Toronto - In a speech given during a key security screening conference in Munich, German Chancellor, Angela Merkel, stressed the importance of involving predominantly Muslim countries in the fight against ISIS.
Toronto – In a speech given during a key security screening conference in Munich, German Chancellor, Angela Merkel, stressed the importance of involving predominantly Muslim countries in the fight against ISIS.
According to a report in Al Jazeera, Merkel also made it clear that Islam is not the source of terrorism.
Instead of being the source of terrorism as so many analysts and critics espouse, Merkel sees the real root being a misunderstood, skewed interpretation of Islam that. To that end, she wholeheartedly endorses welcoming the participation of predominantly Muslim countries in the fight to defeat organizations such as ISIS and Boko Haram.
“I think those countries, first and foremost,” she said, “have to give a contribution. Because only in this way we would be able to convince people that is it not Islam that is the source of terrorism. But a falsely understood Islam.”
Merkel has made no secret of her dislike for the Trump administration’s insular policies, which resulted in a blocked attempt at a travel ban against seven Muslim countries. Merkel supports a broader response, one that involves Islamic leadership in the discussion and planning of a successful strategy.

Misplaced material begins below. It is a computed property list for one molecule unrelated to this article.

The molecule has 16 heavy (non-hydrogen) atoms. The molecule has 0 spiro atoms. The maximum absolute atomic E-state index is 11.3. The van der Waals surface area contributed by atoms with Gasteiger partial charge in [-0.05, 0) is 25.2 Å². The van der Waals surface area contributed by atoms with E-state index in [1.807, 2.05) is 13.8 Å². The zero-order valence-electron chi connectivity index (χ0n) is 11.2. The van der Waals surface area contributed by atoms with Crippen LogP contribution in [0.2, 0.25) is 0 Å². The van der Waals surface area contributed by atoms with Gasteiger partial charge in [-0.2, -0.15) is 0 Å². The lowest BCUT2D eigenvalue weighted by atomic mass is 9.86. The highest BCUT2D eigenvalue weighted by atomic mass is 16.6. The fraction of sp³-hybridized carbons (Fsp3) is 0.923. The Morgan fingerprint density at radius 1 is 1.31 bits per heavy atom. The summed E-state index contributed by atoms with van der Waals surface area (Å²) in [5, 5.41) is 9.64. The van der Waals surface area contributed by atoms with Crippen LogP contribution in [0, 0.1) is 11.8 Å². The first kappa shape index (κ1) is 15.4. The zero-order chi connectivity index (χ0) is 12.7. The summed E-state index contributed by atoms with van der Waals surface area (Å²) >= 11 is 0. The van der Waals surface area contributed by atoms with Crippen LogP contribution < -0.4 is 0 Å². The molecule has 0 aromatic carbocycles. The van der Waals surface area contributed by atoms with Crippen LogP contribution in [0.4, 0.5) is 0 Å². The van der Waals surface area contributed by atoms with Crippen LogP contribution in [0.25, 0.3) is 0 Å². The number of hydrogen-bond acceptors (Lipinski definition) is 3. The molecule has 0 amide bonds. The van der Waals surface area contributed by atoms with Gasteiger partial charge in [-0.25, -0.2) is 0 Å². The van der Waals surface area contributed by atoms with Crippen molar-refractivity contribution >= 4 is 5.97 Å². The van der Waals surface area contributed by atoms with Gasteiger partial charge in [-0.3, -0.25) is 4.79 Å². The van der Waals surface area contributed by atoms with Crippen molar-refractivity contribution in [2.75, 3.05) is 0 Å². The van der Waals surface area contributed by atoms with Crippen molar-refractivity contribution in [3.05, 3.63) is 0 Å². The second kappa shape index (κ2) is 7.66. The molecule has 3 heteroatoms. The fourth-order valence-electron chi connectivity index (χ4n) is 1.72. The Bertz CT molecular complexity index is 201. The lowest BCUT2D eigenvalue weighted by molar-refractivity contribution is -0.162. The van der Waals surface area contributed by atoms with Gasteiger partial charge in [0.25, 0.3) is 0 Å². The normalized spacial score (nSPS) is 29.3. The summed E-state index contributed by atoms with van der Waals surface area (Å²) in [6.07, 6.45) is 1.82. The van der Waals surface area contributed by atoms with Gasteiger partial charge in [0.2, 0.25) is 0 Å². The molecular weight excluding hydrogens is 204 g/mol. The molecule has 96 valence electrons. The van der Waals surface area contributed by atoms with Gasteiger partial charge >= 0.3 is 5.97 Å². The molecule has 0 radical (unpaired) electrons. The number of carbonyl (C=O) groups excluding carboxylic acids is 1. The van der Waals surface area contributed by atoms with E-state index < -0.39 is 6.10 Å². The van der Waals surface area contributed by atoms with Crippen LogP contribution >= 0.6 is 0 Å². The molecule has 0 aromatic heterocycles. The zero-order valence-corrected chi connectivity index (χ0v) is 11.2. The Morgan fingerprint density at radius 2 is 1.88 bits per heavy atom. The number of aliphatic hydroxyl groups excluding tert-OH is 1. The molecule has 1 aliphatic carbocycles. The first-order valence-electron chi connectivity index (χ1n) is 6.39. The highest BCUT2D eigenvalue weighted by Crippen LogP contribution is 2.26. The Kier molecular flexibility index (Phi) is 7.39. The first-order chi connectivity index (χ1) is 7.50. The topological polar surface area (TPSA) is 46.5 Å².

“I expect from religious authorities of Islam to find strong language in order to delineate peaceful Islam from terrorism committed in the name of Islam. We as non-Muslims cannot do this, it should be done by Islamic clergy and authorities,” she said.
According to the same source, Merkel’s speech also stressed that, while maintaining productive ties with Russia is challenging, it is also a necessary ally in the fight. In Merkel’s opinion, strong multilateral ties need not only to be maintained, but also strengthened. Now is not the time for isolationism. Partnerships such as NATO, the UN and the EU are critical but are in need of some improvements.
Addressing a room of her peers, Merkel said, “Acting together strengthens everyone. We must see that the multilateral structures are in many places not efficient enough. I am firmly convinced that it is worth fighting for our common international, multilateral structures, but we must improve them in places.”
The first 100 days of Trump’s presidency have caused much consternation among world leaders. They have experienced doubts about American dependability to organizations such as NATO, unprecedented since the Cold War. It was with a collective sense of relief then, that the reassurances of American Vice President, Mike Pence, were greeted.
“The president asked me to be here today to convey a message, a reassurance- the US strongly supports NATO and we will be unwavering in our commitment to this transatlantic alliance,” Pence said. “Let no one doubt our commitment.”
Even with this reassurance, however, if remains to be seen what strategy will emerge from the conference or if Merkel’s advice will be heeded. It is also unclear if Muslim countries will be brought into an effective strategy. Such a strategy is critical to combat ISIS et al on the ground as well as clarify the difference between Islam and the violence committed in its name.